Is Snappy compressed Parquet file splittable?

I spent a few hours trying to find a definite answer on this question and hopefully my post will save someone time and trouble. The short answer is yes, if you compress Parquet files with Snappy they are indeed splittable

Read below how I came up with an answer.

First off, why should you even care about compression? A typical Hadoop job is IO bound, not CPU bound, so a light and fast compression codec will actually improve performance. There are tons of posts on the web if you want to get more details about various codecs and you will find that both Cloudera and Hortonworks recommend Snappy. Snappy is designed for speed and it does not load hard your CPU cores. The downside of course is that it does not compress that well as gzip or bzip2.

If you've read about Parquet format, you learn that Parquet is already some cool smart compression and encoding of your data by employing delta encoding, run-length encoding, dictionary encoding etc. It is still a very good idea to use Snappy compression though. In my tests (and your mileage will vary), Snappy reduced my Parquet files by 2 times at least while improving job processing time by 10-20%. Not bad at all.

Once you figure out that Snappy is a way to go and learn about how to tweak the settings for intermediate and output compression, you will stumble upon a notion of a codec being "Splittable" or not. By the way I do not believe "Splittable" is an actual English word. And if you pay attention, you quickly notice that Snappy IS NOT splittable and next thing you read this is a really bad thing. It means that if HDFS file has more than one block, map/reduce jobs would have to decompress the entire file first (all the blocks) and only one core can do it at the same time hurting parallelism a lot.

This is when I started looking frantically for an answer and ended up spending hours.

Earlier versions of Cloudera documentation were plainly wrong stating that Snappy is Splittable and we know it is not. Hortonworks docs were even more vague on a subject.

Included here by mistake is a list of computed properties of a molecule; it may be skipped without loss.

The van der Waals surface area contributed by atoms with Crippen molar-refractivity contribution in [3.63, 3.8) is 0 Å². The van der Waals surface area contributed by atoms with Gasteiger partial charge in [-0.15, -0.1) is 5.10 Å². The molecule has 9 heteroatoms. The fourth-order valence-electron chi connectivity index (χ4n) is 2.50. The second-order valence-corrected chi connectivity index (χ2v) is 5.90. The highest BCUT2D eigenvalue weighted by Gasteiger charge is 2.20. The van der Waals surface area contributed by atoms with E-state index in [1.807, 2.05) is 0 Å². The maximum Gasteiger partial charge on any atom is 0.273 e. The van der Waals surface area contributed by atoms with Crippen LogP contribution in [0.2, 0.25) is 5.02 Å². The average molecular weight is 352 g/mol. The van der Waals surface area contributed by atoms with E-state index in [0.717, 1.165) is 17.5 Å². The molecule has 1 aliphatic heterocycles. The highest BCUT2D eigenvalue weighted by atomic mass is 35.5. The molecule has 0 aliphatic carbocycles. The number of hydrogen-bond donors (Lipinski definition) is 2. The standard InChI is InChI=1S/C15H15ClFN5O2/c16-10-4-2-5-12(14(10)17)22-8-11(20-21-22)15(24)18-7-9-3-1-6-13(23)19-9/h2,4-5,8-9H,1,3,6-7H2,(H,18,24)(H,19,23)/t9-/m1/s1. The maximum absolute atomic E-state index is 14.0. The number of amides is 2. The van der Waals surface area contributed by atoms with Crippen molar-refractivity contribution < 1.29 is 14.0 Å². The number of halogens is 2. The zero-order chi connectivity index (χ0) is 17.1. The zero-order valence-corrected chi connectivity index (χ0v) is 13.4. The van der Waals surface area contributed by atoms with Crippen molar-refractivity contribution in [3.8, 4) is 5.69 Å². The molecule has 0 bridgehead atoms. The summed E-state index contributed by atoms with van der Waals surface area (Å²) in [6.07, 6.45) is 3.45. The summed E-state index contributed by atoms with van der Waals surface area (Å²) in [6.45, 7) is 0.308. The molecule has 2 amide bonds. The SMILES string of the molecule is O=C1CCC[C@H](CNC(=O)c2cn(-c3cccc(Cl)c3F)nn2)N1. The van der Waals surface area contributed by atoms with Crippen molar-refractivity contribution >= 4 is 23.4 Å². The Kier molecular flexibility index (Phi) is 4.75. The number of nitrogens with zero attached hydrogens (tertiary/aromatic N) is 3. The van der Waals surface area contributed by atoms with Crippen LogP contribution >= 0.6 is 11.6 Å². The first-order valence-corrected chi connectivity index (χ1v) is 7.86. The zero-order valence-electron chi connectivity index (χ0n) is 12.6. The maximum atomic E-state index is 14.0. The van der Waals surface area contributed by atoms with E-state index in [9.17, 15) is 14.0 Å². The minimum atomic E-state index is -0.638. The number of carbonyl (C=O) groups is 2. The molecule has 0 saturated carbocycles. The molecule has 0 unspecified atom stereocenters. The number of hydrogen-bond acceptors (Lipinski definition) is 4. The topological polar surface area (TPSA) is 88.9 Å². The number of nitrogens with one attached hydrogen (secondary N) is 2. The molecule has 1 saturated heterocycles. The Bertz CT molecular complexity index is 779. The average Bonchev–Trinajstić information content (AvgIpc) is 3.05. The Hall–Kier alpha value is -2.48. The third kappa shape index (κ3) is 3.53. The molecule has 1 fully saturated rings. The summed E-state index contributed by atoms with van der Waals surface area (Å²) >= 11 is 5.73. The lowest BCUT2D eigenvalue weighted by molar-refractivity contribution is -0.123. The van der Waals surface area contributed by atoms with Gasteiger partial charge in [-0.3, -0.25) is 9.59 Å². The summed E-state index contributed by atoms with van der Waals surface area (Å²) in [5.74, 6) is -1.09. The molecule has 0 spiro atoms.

The recent version of CDH documention fortunately delivers a better message (link):

For MapReduce, if you need your compressed data to be splittable, BZip2 and LZO formats can be split. Snappy and GZip blocks are not splittable, but files with Snappy blocks inside a container file format such as SequenceFile or Avro can be split. Snappy is intended to be used with a container format, like SequenceFiles or Avro data files, rather than being used directly on plain text, for example, since the latter is not splittable and cannot be processed in parallel using MapReduce. Splittability is not relevant to HBase data.

My only question was why they did not mention their favorite Parquet format? I had to dig further to see if Parquet/Snappy combo is indeed splittable. Parquet stores rows and columns in so called Row groups and you can think of them as above-mentioned containers:

Parquet file

Property parquet.block.size defines Parquet file block size (row group size) and normally would be the same as HDFS block size. Snappy would compress Parquet row groups making Parquet file splittable.

Excellent Tom White's book Hadoop: The Definitive Guide, 4th Edition also confirms this:

The consequence of storing the metadata in the footer is that reading a Parquet file requires an initial seek to the end of the file (minus 8 bytes) to read the footer metadata length, then a second seek backward by that length to read the footer metadata. Unlike sequence files and Avro datafiles, where the metadata is stored in the header and sync markers are used to separate blocks, Parquet files don’t need sync markers since the block boundaries are stored in the footer metadata. (This is possible because the metadata is written after all the blocks have been written, so the writer can retain the block boundary positions in memory until the file is closed.) Therefore, Parquet files are splittable, since the blocks can be located after reading the footer and can then be processed in parallel (by MapReduce, for example).

Boris Tyukin

BI, Data Warehousing and ETL

Orlando, Florida